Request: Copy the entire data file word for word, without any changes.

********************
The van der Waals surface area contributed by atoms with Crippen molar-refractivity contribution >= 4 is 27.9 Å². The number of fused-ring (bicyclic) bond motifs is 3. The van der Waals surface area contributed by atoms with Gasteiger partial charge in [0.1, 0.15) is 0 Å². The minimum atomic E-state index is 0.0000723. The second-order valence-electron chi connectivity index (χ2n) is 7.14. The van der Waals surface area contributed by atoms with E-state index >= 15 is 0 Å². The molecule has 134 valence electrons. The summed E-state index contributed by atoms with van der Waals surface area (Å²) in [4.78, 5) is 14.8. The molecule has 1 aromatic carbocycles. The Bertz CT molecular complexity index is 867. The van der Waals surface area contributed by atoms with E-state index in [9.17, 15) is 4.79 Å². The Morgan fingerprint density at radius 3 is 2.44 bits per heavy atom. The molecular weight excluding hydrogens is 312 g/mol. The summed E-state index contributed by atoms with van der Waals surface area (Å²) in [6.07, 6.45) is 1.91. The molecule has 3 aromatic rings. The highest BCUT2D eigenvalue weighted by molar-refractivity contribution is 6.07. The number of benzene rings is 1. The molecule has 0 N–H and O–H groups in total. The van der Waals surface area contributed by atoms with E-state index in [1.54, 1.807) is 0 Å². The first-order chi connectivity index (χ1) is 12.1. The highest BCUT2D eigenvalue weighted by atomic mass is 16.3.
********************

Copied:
The van der Waals surface area contributed by atoms with Crippen molar-refractivity contribution >= 4 is 27.9 Å². The number of fused-ring (bicyclic) bond motifs is 3. The van der Waals surface area contributed by atoms with Gasteiger partial charge in [0.1, 0.15) is 0 Å². The minimum atomic E-state index is 0.0000723. The second-order valence-electron chi connectivity index (χ2n) is 7.14. The van der Waals surface area contributed by atoms with E-state index >= 15 is 0 Å². The molecule has 134 valence electrons. The summed E-state index contributed by atoms with van der Waals surface area (Å²) in [4.78, 5) is 14.8. The molecule has 1 aromatic carbocycles. The Bertz CT molecular complexity index is 867. The van der Waals surface area contributed by atoms with E-state index in [9.17, 15) is 4.79 Å². The Morgan fingerprint density at radius 3 is 2.44 bits per heavy atom. The molecular weight excluding hydrogens is 312 g/mol. The summed E-state index contributed by atoms with van der Waals surface area (Å²) in [6.07, 6.45) is 1.91. The molecule has 3 aromatic rings. The highest BCUT2D eigenvalue weighted by molar-refractivity contribution is 6.07. The number of benzene rings is 1. The molecule has 0 N–H and O–H groups in total. The van der Waals surface area contributed by atoms with E-state index in [1.54, 1.807) is 0 Å². The first-order chi connectivity index (χ1) is 12.1. The highest BCUT2D eigenvalue weighted by atomic mass is 16.3.